“I was totally unfamiliar with him,” Duncan said. “I know that Patsy Cline died in a plane crash, cutting short her career, but I didn’t know that Hawkshaw Hawkins and Cowboy Copas were in the same plane. … I had a great interview with Jean Shepard before she died that helps deepen the whole story.”

For instance, Duncan found that Hawkins was on the ill-fated flight because he gave his ticket on a commercial plane to another performer who needed it.

“He said, ‘I’ll go a little bit later and fly with Patsy.’ … I think that really speaks to who he was as a person.”

Burns and Duncan crisscrossed the country finding such stories, and relied on a team of researchers, including Morgantown resident Susan Shumaker, to help.

“Essentially, I was one of the first people out of the gate, and I did the story research, working closely with Dayton,” said Shumaker, who is listed as an associate producer and archival producer on “Country Music.” “I read a lot and talked to a lot of experts. I was also tasked with wrangling all of the archival assets.”

That meant weeding through archives and private collections across the country to find elements, such as photos, that will “surprise and delight people.”

In one case, Shumaker traveled to Jimmie Rodgers’ hometown of Meridian, Mississippi. And, with the help of a local source, she made her way to the county courthouse, where she discovered a scrapbook and photo album Rodgers’ wife put together, which hadn’t been seen in years.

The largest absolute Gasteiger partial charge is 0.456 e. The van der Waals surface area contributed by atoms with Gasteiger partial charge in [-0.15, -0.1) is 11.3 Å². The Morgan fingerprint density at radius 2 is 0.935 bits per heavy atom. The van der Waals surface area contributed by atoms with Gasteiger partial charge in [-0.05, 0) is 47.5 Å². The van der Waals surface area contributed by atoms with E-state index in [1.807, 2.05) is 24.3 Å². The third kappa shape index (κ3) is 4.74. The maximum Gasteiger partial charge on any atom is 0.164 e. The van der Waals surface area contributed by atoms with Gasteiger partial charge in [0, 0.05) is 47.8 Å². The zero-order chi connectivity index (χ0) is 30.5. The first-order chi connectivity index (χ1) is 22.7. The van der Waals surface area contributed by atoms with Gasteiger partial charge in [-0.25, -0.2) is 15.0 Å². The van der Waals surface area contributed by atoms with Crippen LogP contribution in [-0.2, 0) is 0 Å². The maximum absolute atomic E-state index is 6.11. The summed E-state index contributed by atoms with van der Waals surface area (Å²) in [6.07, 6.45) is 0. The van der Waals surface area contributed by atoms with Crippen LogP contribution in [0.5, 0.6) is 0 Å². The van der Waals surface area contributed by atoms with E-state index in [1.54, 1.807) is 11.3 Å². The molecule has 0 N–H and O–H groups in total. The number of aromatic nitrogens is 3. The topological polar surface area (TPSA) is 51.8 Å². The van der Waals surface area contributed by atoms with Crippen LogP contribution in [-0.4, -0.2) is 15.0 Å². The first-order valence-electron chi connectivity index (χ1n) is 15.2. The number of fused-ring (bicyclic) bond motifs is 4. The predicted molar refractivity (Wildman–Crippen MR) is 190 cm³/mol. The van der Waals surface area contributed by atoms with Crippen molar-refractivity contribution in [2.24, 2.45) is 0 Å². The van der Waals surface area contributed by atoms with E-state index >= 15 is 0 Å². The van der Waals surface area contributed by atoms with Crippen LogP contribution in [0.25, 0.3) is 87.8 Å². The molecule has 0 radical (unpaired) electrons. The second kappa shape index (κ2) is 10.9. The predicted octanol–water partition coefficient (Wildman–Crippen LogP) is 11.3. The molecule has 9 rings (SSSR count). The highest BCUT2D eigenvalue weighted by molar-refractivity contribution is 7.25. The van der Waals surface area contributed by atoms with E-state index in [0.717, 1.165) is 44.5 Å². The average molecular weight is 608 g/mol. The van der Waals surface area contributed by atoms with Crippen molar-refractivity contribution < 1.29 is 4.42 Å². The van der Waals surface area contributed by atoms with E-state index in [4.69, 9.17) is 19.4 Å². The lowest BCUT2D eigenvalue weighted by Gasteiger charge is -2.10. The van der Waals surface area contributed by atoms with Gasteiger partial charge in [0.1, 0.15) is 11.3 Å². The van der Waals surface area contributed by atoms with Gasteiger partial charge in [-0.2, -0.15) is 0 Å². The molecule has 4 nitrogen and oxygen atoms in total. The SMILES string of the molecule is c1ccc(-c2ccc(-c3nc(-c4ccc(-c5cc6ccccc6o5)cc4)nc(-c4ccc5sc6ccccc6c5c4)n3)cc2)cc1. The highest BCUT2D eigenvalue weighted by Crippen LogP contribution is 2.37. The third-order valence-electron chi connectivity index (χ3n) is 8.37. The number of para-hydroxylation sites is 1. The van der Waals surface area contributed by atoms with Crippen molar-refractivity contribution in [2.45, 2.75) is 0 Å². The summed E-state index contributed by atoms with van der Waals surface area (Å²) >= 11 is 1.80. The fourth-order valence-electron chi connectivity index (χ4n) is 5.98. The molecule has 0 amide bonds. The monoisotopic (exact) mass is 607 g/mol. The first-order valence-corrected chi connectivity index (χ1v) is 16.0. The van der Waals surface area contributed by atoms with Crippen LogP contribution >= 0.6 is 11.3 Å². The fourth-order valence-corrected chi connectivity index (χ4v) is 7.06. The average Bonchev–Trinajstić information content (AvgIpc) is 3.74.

“It’s where they hold the Rodgers family archive, and I noticed a couple of spaces on the shelf, where it looked like something was removed. Three shelves down and two over were things that matched the collection.”

In the album and scrapbook, Shumaker found rare photos and items, such as the Western Union telegram from New York telling Rogers’ wife that he died.

“It’s all about local people helping us,” Shumaker said of the research process. “I wouldn’t have been in that courthouse otherwise. It’s about people trusting you and trusting Ken to treat the subject well. And we always try to do that, as perfectly and respectfully as we can.”

“We are notoriously slow when making films,” Duncan said. “And that’s deliberate, so that we have extra time to devote to the process. We take a lot of time in the early part, before editing. That is part of the joy for me, the learning. We don’t think we already know what the story is, even if we know something about it. We go places and meet people and let the story emerge from that.”

For example, with “Country Music,” Duncan said “you go out and meet with people like Kathy Mattea, touch base with her and others like her — that was in 2012, when I was grappling with all the stories we wanted to tell — and you get advise from them. What I hope the result is, is that the film is really focused on the storytelling.”

Shumaker, who has worked with Burns for 16 years, is excited that some of those stories involve the place where she lives.

“Usually, my personal life and my professional life never converge,” she said. “And so this is thrilling, because it’s almost like a once-in-a-lifetime thing. It’s fantastic.”

  • A screening of “Country Music: A Film by Ken Burns,” including excerpts featuring West Virginia, is set for 7:30 p.m. Tuesday at the WVU Creative Arts Center. Kathy Mattea and Charlie McCoy will perform. General admission tickets are available at countrymusic. They cost $13, plus applicable fees. Doors will open at 7 p.m. The WVU Bluegrass and Old Time Band will play in the lobby prior to the show.